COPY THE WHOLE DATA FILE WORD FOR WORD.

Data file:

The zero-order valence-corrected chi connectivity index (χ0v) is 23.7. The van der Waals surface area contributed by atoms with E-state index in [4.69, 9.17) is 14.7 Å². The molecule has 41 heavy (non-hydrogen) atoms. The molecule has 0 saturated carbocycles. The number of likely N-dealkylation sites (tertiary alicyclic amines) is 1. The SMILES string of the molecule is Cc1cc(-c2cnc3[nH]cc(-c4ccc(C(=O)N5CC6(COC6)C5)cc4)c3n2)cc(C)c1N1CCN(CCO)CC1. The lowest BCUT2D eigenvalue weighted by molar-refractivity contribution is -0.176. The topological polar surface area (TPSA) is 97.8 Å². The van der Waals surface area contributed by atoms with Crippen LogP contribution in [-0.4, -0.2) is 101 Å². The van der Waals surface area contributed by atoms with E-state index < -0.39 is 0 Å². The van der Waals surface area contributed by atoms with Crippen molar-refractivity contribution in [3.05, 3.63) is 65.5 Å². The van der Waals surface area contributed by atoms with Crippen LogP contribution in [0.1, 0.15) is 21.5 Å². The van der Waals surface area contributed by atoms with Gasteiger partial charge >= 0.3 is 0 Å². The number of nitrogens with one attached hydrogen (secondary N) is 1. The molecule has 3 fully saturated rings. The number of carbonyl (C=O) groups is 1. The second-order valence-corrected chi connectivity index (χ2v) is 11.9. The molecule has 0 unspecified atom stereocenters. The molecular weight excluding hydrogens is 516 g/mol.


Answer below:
The zero-order valence-corrected chi connectivity index (χ0v) is 23.7. The van der Waals surface area contributed by atoms with E-state index in [4.69, 9.17) is 14.7 Å². The molecule has 41 heavy (non-hydrogen) atoms. The molecule has 0 saturated carbocycles. The number of likely N-dealkylation sites (tertiary alicyclic amines) is 1. The SMILES string of the molecule is Cc1cc(-c2cnc3[nH]cc(-c4ccc(C(=O)N5CC6(COC6)C5)cc4)c3n2)cc(C)c1N1CCN(CCO)CC1. The lowest BCUT2D eigenvalue weighted by molar-refractivity contribution is -0.176. The topological polar surface area (TPSA) is 97.8 Å². The van der Waals surface area contributed by atoms with Crippen LogP contribution in [-0.4, -0.2) is 101 Å². The van der Waals surface area contributed by atoms with E-state index < -0.39 is 0 Å². The van der Waals surface area contributed by atoms with Crippen molar-refractivity contribution in [3.05, 3.63) is 65.5 Å². The van der Waals surface area contributed by atoms with Crippen LogP contribution in [0.1, 0.15) is 21.5 Å². The van der Waals surface area contributed by atoms with Gasteiger partial charge >= 0.3 is 0 Å². The number of nitrogens with one attached hydrogen (secondary N) is 1. The molecule has 3 fully saturated rings. The number of carbonyl (C=O) groups is 1. The second-order valence-corrected chi connectivity index (χ2v) is 11.9. The molecule has 0 unspecified atom stereocenters. The molecular weight excluding hydrogens is 516 g/mol.